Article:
# Why does a bitwise product show up in Simon’s algorithm?

I’m reading up on Simon’s problem from the Qiskit textbook, but don’t understand the second Hadamard transform of the first qubit register.

Mathematically, they are stating that a state that looks like this

$$\frac{1}{\sqrt{2}} ( | x \rangle + | x \oplus b \rangle )$$

Becomes this after a Hadamard transform

$$\frac{1}{\sqrt{2^{n+1}}} \sum_{z \in \{0, 1\}^n} \left [ (-1) ^ { x \cdot z } + (-1) ^ {y \cdot z} \right ] |z\rangle$$

But I don’t see how at all that step was made. Can someone explain how the $$x$$ and $$y$$ jumped into the power, and somehow got the bitwise product operation performed on them?

These are the steps I am referencing Can someone explain how the x and y jumped into the power, and somehow got the bitwise product operation performed on them?

It is helpful to write out a few examples to see what is happening.

1-bit Example: $$H|0\rangle = \frac{1}{\sqrt{2}}|0\rangle + |1\rangle = \frac{1}{\sqrt{2}}\sum_z |z\rangle (-1)^{0\cdot z}$$ $$H|1\rangle = \frac{1}{\sqrt{2}}|0\rangle - |1\rangle = \frac{1}{\sqrt{2}}\sum_z |z\rangle (-1)^{1\cdot z}$$

2-bit Example: $$H|00\rangle = \frac{1}{\sqrt{2^2}}(|0\rangle + |1\rangle)(|0\rangle + |1\rangle) = \frac{1}{\sqrt{2^2}}(|00\rangle + |01\rangle + |10\rangle + |11\rangle)$$ $$= \frac{1}{\sqrt{2^2}}\sum_z |z\rangle (-1)^{\cdot z}$$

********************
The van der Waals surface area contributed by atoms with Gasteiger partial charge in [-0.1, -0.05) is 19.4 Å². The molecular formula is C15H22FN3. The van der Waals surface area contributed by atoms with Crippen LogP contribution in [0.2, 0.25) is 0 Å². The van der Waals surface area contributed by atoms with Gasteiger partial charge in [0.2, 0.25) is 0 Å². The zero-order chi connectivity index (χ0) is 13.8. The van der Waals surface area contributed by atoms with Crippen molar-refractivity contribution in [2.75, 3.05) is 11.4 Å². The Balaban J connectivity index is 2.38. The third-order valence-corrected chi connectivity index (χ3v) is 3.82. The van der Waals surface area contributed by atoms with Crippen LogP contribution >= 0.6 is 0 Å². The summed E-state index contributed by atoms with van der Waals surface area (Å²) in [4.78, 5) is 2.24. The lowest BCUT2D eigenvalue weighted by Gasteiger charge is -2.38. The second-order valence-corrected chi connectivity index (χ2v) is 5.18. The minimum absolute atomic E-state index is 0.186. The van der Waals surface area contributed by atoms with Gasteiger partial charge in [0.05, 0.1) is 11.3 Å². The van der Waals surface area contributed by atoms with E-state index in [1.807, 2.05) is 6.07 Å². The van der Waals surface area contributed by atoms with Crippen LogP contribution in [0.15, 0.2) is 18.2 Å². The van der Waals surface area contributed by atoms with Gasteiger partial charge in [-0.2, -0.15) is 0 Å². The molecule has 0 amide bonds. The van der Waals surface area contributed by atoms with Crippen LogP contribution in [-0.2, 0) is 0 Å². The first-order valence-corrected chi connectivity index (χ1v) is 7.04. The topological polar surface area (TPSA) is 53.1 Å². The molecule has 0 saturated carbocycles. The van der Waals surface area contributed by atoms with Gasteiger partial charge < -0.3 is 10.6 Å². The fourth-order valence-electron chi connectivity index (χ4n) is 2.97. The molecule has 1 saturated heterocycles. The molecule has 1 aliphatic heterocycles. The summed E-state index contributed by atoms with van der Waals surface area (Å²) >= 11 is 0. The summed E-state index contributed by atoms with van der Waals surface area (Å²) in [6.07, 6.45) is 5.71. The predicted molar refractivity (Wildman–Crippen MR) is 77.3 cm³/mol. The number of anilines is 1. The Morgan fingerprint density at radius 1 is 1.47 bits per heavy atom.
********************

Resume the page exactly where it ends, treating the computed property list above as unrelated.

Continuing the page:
$$H|01\rangle = \frac{1}{\sqrt{2^2}}(|0\rangle + |1\rangle)(|0\rangle - |1\rangle) = \frac{1}{\sqrt{2^2}}(|00\rangle - |01\rangle + |10\rangle - |11\rangle)$$ $$= \frac{1}{\sqrt{2^2}}\sum_z |z\rangle (-1)^{\cdot z}$$

$$H|10\rangle = \frac{1}{\sqrt{2^2}}(|0\rangle - |1\rangle)(|0\rangle + |1\rangle) = \frac{1}{\sqrt{2^2}}(|00\rangle + |01\rangle - |10\rangle - |11\rangle)$$ $$= \frac{1}{\sqrt{2^2}}\sum_z |z\rangle (-1)^{\cdot z}$$

$$H|11\rangle = \frac{1}{\sqrt{2^2}}(|0\rangle - |1\rangle)(|0\rangle - |1\rangle) = \frac{1}{\sqrt{2^2}}(|00\rangle - |01\rangle - |10\rangle + |11\rangle)$$ $$= \frac{1}{\sqrt{2^2}}\sum_z |z\rangle (-1)^{\cdot z}$$

You see that, whatever the starting ket in our six above examples, and whether the number of qubits $$n$$ is 1 or 2, the expression on the far RHS is always the same, namely: $$H|x\rangle = \frac{1}{\sqrt{2^n}}\sum_z |z\rangle(-1)^{x\cdot z}\;.$$

You can convince yourself that this is quite reasonable since wherever we have a single $$|0\rangle$$ ket in the direct product of the starting ket we get a $$\frac{1}{\sqrt{2}}(|0\rangle+|1\rangle)$$ and wherever we have a single $$|1\rangle$$ ket in the direct product of the starting ket we get a $$\frac{1}{\sqrt{2}}(|0\rangle-|1\rangle)$$. So, we can only pick up (and must pick up) minus signs in the expansion of the direct product when we expand through a $$|1\rangle$$.

If you want to prove it, try induction.

You can simply use the definition of the Hadamard gate: $$H|x\rangle=\frac{1}{\sqrt{2^n}}\sum_z(-1)^{x\cdot z}|z\rangle$$ Thus, we have: \begin{align} H\left(\frac{1}{\sqrt{2}}\left(|x\rangle+|y\rangle\right)\right)&=\frac{1}{\sqrt{2^{n+1}}}\left[\sum_{z}(-1)^{x\cdot z}|z\rangle+\sum_{z}(-1)^{y\cdot z}|z\rangle\right]\\ &=\frac{1}{\sqrt{2^{n+1}}}\sum_{z}\left[(-1)^{x\cdot z}+(-1)^{y\cdot z}\right]|z\rangle \end{align}